They’re keeping an eye out for us

March 7, 2005

We have become a nation inured to being watched. Surveillance is all around us: Webcams, cell phones with digital cameras, cameras in banks, fast food joints, and convenience stores, at traffic lights, even at the front doors of our friends.

We have become a nation inured to being watched. Surveillance is all around us: Webcams, cell phones with digital cameras, cameras in banks, fast food joints, and convenience stores, at traffic lights, even at the front doors of our friends.

For years, professional meetings have tracked the comings and goings of visitors with such relatively benign methods as CME vouchers and audience response systems. But last year, at the RSNA meeting, it was different. The RSNA embedded computer chips into hundreds of name badges. The chips, which interacted with radio-frequency identification (RFID) sensors mounted outside certain courses, had been programmed with data about the persons wearing the badges.

This came as no surprise to those badge-wearers. The RSNA had asked the 800 or so preregistrants of certain courses if they minded wearing the chip-embedded badges. All but a half-dozen said it was okay. This 99%-plus indifference to high-tech surveillance may be the scariest aspect of all, but more about that later.

A decision on whether to use the tracking devices at next year's meeting is still up in the air, according to the society. But I think the long-term decision is hardly in question.

Once the RSNA works out the bugs, RFIDs as a means to keep track of attendees will likely be commonplace. From there, it will be a small step to exploit this indifference that will allow the movements of everyone attending this meeting to be followed, not only to courses but around the exhibit floor.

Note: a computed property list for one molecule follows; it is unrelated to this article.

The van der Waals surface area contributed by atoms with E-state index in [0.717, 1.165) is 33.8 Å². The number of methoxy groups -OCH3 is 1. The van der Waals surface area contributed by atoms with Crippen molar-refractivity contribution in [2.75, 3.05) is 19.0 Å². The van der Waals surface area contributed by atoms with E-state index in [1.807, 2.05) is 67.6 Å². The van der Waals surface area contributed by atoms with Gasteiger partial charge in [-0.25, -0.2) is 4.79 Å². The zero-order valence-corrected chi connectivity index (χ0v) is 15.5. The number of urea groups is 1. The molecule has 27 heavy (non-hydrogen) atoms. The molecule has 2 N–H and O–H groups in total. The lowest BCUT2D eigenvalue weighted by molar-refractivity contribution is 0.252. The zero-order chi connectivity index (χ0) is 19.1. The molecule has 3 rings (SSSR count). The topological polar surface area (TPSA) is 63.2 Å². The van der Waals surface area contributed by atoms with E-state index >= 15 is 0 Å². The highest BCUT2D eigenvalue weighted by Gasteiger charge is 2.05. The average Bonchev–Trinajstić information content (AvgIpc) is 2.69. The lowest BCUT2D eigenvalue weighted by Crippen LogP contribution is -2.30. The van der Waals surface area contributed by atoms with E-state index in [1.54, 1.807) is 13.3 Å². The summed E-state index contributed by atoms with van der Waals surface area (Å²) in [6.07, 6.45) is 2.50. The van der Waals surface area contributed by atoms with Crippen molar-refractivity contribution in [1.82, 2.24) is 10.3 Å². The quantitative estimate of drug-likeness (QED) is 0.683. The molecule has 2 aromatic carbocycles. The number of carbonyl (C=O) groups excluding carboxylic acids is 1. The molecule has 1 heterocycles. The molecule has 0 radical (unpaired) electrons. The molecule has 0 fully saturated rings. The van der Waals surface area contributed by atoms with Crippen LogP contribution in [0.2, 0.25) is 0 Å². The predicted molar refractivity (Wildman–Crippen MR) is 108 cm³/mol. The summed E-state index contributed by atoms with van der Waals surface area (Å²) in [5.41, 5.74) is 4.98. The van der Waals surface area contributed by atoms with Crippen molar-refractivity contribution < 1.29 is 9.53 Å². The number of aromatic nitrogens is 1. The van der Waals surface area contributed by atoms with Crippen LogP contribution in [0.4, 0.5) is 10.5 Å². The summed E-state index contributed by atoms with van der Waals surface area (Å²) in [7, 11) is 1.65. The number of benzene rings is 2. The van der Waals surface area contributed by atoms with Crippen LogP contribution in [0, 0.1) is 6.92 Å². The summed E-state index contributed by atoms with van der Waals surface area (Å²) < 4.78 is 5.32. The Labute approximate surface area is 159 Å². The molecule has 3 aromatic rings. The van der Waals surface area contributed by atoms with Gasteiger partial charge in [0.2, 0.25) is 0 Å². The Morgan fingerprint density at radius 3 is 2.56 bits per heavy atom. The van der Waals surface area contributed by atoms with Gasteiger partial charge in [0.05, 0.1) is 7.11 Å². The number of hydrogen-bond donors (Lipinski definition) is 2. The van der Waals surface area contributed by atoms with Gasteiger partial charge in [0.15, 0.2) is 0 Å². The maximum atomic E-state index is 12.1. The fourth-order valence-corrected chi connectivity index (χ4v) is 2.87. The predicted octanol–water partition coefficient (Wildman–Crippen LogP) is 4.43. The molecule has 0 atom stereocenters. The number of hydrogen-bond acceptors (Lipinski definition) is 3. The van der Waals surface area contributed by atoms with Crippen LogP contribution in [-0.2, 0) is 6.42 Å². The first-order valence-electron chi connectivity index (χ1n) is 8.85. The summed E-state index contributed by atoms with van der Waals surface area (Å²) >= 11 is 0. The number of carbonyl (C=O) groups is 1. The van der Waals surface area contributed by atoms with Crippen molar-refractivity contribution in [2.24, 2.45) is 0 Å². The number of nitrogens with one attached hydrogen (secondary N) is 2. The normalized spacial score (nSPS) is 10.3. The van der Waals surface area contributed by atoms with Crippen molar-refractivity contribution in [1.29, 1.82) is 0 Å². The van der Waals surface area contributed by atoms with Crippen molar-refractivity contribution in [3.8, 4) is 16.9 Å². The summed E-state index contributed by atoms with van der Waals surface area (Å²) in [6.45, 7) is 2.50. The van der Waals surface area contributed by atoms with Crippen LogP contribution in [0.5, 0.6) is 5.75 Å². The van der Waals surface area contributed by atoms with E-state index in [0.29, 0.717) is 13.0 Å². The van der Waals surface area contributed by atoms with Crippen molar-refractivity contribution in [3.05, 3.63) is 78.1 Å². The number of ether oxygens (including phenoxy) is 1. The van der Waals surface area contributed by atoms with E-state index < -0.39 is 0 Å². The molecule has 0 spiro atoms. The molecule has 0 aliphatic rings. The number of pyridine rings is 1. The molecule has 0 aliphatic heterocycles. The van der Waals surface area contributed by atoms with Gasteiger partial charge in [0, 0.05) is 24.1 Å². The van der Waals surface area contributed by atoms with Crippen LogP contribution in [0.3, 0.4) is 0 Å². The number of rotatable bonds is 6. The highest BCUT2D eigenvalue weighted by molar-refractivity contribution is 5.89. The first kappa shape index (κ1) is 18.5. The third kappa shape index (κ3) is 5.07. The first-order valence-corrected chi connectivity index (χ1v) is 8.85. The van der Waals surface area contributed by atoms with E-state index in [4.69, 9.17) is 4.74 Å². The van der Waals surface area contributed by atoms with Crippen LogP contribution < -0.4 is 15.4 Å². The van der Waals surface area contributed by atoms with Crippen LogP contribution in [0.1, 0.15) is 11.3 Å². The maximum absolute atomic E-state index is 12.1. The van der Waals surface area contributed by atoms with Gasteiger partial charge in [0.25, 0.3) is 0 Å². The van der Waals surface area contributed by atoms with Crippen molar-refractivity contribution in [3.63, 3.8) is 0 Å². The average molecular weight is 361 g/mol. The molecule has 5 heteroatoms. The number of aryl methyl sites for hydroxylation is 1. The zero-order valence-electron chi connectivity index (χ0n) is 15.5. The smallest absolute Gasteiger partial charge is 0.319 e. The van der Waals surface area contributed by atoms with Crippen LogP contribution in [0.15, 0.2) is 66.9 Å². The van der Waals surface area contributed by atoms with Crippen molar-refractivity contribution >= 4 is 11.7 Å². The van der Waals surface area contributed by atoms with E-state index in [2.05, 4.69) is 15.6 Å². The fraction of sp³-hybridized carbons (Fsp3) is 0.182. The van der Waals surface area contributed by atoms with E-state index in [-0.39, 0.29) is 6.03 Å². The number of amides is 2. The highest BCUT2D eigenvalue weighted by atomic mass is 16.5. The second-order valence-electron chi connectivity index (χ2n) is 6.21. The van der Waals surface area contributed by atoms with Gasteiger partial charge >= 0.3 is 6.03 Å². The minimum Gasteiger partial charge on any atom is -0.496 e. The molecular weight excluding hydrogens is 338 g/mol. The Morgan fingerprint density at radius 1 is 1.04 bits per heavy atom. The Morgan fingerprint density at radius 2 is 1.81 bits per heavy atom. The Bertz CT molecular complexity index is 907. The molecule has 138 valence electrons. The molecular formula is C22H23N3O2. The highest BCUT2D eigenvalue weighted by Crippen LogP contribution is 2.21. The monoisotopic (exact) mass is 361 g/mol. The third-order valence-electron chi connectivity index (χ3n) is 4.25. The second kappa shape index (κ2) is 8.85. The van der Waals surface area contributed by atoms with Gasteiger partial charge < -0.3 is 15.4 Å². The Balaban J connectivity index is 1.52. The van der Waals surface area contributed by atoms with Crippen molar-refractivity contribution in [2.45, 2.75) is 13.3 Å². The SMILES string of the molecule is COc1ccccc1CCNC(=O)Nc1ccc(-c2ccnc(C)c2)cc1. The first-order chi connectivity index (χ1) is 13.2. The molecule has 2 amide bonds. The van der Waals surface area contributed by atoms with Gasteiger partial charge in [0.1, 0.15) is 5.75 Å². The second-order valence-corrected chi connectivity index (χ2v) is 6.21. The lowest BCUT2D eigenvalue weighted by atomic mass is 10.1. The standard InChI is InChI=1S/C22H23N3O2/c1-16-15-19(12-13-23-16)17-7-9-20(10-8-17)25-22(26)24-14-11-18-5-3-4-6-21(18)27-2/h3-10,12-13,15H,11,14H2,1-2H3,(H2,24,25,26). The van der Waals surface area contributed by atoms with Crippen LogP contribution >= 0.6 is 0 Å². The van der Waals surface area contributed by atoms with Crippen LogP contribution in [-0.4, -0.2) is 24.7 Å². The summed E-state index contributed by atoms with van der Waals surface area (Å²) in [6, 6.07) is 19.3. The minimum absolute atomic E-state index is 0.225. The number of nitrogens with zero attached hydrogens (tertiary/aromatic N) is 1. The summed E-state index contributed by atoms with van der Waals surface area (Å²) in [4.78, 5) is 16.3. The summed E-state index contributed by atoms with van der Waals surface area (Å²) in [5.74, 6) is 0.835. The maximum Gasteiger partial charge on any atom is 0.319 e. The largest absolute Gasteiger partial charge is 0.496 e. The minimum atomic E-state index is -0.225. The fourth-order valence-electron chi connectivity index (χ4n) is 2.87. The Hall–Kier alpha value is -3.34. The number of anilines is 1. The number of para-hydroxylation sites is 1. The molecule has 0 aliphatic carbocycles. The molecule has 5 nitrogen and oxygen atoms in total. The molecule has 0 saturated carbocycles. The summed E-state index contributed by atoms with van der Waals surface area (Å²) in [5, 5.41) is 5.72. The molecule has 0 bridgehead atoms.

The RSNA might tell everyone what is going on. Attendees might even have a chance, when they register, to get a badge without a chip, but few will likely exercise that option. The chips will make it easy for them to get CME credit, for example. It will be even easier to get information about equipment.

If this comes to be, and I were a vendor, I'd be ecstatic. Imagine knowing the names of everyone who visits your booth. Better yet, knowing what parts of the booth they visited. Better still, learning how long they lingered at one place or another.

But this portends a dark future.

Spy satellites, once aimed at the Soviet Union and China, are now scoping us out, protecting us from terrorists and weapons of mass destruction. Cameras strewn throughout the landscape follow our every move. Credit cards and electronic checks provide the financial bread crumbs by which anyone with access to those data can track us down in a millisecond.

Despite decades of government pronouncements that the U.S. would never become an Orwellian society, the technological foundation of just such a society has been laid. The more willing we are to accept electronic invasions into our lives for matters not related to our security, the more intrusive this technology becomes and the more at risk we are of losing not only our privacy but our liberty.